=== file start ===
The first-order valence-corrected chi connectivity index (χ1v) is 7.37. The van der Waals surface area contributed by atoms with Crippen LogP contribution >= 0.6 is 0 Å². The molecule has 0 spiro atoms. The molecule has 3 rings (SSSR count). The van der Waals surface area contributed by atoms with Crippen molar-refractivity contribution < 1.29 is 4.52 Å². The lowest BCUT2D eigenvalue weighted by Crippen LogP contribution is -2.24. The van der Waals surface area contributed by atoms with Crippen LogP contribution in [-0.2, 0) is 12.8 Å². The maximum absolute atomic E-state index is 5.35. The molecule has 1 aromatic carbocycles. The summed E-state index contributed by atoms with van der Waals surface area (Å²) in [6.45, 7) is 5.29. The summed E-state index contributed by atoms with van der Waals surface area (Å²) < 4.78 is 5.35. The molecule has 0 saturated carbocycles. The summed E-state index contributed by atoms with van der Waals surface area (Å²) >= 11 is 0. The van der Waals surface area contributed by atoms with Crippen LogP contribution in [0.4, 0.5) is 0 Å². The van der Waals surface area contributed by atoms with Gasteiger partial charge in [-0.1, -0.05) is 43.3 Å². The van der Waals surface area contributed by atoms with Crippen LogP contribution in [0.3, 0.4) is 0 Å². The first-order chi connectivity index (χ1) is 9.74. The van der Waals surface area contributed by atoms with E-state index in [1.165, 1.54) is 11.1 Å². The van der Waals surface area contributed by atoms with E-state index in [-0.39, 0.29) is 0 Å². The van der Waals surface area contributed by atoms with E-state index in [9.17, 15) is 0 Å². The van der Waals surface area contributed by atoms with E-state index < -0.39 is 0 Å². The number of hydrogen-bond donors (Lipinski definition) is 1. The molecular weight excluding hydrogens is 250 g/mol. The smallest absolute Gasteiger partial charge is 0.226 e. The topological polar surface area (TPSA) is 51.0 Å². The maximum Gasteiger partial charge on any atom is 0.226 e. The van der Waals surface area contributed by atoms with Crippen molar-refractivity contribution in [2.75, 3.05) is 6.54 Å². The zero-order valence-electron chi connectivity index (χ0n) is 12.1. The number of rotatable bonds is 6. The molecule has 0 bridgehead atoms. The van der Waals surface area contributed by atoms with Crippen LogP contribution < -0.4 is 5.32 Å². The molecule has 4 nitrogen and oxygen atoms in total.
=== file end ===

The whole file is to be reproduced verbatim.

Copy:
The first-order valence-corrected chi connectivity index (χ1v) is 7.37. The van der Waals surface area contributed by atoms with Crippen LogP contribution >= 0.6 is 0 Å². The molecule has 0 spiro atoms. The molecule has 3 rings (SSSR count). The van der Waals surface area contributed by atoms with Crippen molar-refractivity contribution < 1.29 is 4.52 Å². The lowest BCUT2D eigenvalue weighted by Crippen LogP contribution is -2.24. The van der Waals surface area contributed by atoms with Crippen LogP contribution in [-0.2, 0) is 12.8 Å². The maximum absolute atomic E-state index is 5.35. The molecule has 1 aromatic carbocycles. The summed E-state index contributed by atoms with van der Waals surface area (Å²) in [6.45, 7) is 5.29. The summed E-state index contributed by atoms with van der Waals surface area (Å²) < 4.78 is 5.35. The molecule has 0 saturated carbocycles. The summed E-state index contributed by atoms with van der Waals surface area (Å²) >= 11 is 0. The van der Waals surface area contributed by atoms with Crippen LogP contribution in [0.4, 0.5) is 0 Å². The van der Waals surface area contributed by atoms with Gasteiger partial charge in [-0.1, -0.05) is 43.3 Å². The van der Waals surface area contributed by atoms with Crippen LogP contribution in [0.3, 0.4) is 0 Å². The first-order chi connectivity index (χ1) is 9.74. The van der Waals surface area contributed by atoms with E-state index in [1.165, 1.54) is 11.1 Å². The van der Waals surface area contributed by atoms with E-state index in [-0.39, 0.29) is 0 Å². The van der Waals surface area contributed by atoms with E-state index in [9.17, 15) is 0 Å². The van der Waals surface area contributed by atoms with E-state index < -0.39 is 0 Å². The number of hydrogen-bond donors (Lipinski definition) is 1. The molecular weight excluding hydrogens is 250 g/mol. The smallest absolute Gasteiger partial charge is 0.226 e. The topological polar surface area (TPSA) is 51.0 Å². The maximum Gasteiger partial charge on any atom is 0.226 e. The van der Waals surface area contributed by atoms with Crippen molar-refractivity contribution in [2.75, 3.05) is 6.54 Å². The zero-order valence-electron chi connectivity index (χ0n) is 12.1. The number of rotatable bonds is 6. The molecule has 0 bridgehead atoms. The van der Waals surface area contributed by atoms with Crippen LogP contribution < -0.4 is 5.32 Å². The molecule has 4 nitrogen and oxygen atoms in total.